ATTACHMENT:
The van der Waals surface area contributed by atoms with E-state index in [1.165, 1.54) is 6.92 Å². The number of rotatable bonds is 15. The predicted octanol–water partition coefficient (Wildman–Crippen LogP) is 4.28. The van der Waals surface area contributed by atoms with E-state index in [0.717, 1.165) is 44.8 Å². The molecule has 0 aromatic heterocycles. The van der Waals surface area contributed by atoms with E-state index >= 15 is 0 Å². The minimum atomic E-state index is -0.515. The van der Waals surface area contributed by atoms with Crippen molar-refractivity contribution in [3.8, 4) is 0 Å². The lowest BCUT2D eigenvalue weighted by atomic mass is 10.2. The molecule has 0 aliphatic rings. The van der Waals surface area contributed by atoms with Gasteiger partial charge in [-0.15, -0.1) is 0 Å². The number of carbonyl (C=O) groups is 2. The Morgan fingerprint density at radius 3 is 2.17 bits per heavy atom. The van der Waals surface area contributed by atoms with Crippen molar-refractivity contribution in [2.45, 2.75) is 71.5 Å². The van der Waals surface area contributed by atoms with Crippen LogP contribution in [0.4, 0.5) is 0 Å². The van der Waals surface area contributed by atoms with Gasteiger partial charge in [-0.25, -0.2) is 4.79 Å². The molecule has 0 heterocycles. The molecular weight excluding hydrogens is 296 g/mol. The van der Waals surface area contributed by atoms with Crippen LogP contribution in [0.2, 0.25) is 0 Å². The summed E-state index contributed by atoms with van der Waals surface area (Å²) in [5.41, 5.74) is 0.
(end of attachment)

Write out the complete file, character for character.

The van der Waals surface area contributed by atoms with E-state index in [1.165, 1.54) is 6.92 Å². The number of rotatable bonds is 15. The predicted octanol–water partition coefficient (Wildman–Crippen LogP) is 4.28. The van der Waals surface area contributed by atoms with E-state index in [0.717, 1.165) is 44.8 Å². The molecule has 0 aromatic heterocycles. The van der Waals surface area contributed by atoms with E-state index >= 15 is 0 Å². The minimum atomic E-state index is -0.515. The van der Waals surface area contributed by atoms with Crippen molar-refractivity contribution in [3.8, 4) is 0 Å². The lowest BCUT2D eigenvalue weighted by atomic mass is 10.2. The molecule has 0 aliphatic rings. The van der Waals surface area contributed by atoms with Gasteiger partial charge in [-0.15, -0.1) is 0 Å². The number of carbonyl (C=O) groups is 2. The Morgan fingerprint density at radius 3 is 2.17 bits per heavy atom. The van der Waals surface area contributed by atoms with Crippen molar-refractivity contribution in [2.45, 2.75) is 71.5 Å². The van der Waals surface area contributed by atoms with Crippen LogP contribution in [0.4, 0.5) is 0 Å². The van der Waals surface area contributed by atoms with Gasteiger partial charge in [-0.25, -0.2) is 4.79 Å². The molecule has 0 heterocycles. The molecular weight excluding hydrogens is 296 g/mol. The van der Waals surface area contributed by atoms with Crippen LogP contribution in [0.2, 0.25) is 0 Å². The summed E-state index contributed by atoms with van der Waals surface area (Å²) in [5.41, 5.74) is 0.